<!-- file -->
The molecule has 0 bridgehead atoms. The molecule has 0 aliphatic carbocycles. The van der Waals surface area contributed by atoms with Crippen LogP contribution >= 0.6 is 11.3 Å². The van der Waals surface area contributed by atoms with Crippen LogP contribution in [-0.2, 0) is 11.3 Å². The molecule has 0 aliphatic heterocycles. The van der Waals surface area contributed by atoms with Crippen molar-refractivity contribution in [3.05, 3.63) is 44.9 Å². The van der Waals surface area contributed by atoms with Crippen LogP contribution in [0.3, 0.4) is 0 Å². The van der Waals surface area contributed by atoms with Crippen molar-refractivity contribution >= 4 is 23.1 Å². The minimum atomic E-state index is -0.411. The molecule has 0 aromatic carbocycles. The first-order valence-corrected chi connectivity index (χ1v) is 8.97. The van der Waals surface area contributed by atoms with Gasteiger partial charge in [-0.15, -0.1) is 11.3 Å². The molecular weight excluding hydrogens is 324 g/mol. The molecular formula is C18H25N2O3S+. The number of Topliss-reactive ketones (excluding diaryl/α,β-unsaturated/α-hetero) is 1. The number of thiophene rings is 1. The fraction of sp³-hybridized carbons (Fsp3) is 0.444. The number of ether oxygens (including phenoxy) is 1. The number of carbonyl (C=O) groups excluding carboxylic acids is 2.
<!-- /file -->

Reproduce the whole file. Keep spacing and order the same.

The molecule has 0 bridgehead atoms. The molecule has 0 aliphatic carbocycles. The van der Waals surface area contributed by atoms with Crippen LogP contribution >= 0.6 is 11.3 Å². The van der Waals surface area contributed by atoms with Crippen LogP contribution in [-0.2, 0) is 11.3 Å². The molecule has 0 aliphatic heterocycles. The van der Waals surface area contributed by atoms with Crippen molar-refractivity contribution in [3.05, 3.63) is 44.9 Å². The van der Waals surface area contributed by atoms with Crippen LogP contribution in [0.3, 0.4) is 0 Å². The van der Waals surface area contributed by atoms with Crippen molar-refractivity contribution >= 4 is 23.1 Å². The minimum atomic E-state index is -0.411. The molecule has 0 aromatic carbocycles. The first-order valence-corrected chi connectivity index (χ1v) is 8.97. The van der Waals surface area contributed by atoms with Gasteiger partial charge in [-0.15, -0.1) is 11.3 Å². The molecular weight excluding hydrogens is 324 g/mol. The molecular formula is C18H25N2O3S+. The number of Topliss-reactive ketones (excluding diaryl/α,β-unsaturated/α-hetero) is 1. The number of thiophene rings is 1. The fraction of sp³-hybridized carbons (Fsp3) is 0.444. The number of ether oxygens (including phenoxy) is 1. The number of carbonyl (C=O) groups excluding carboxylic acids is 2.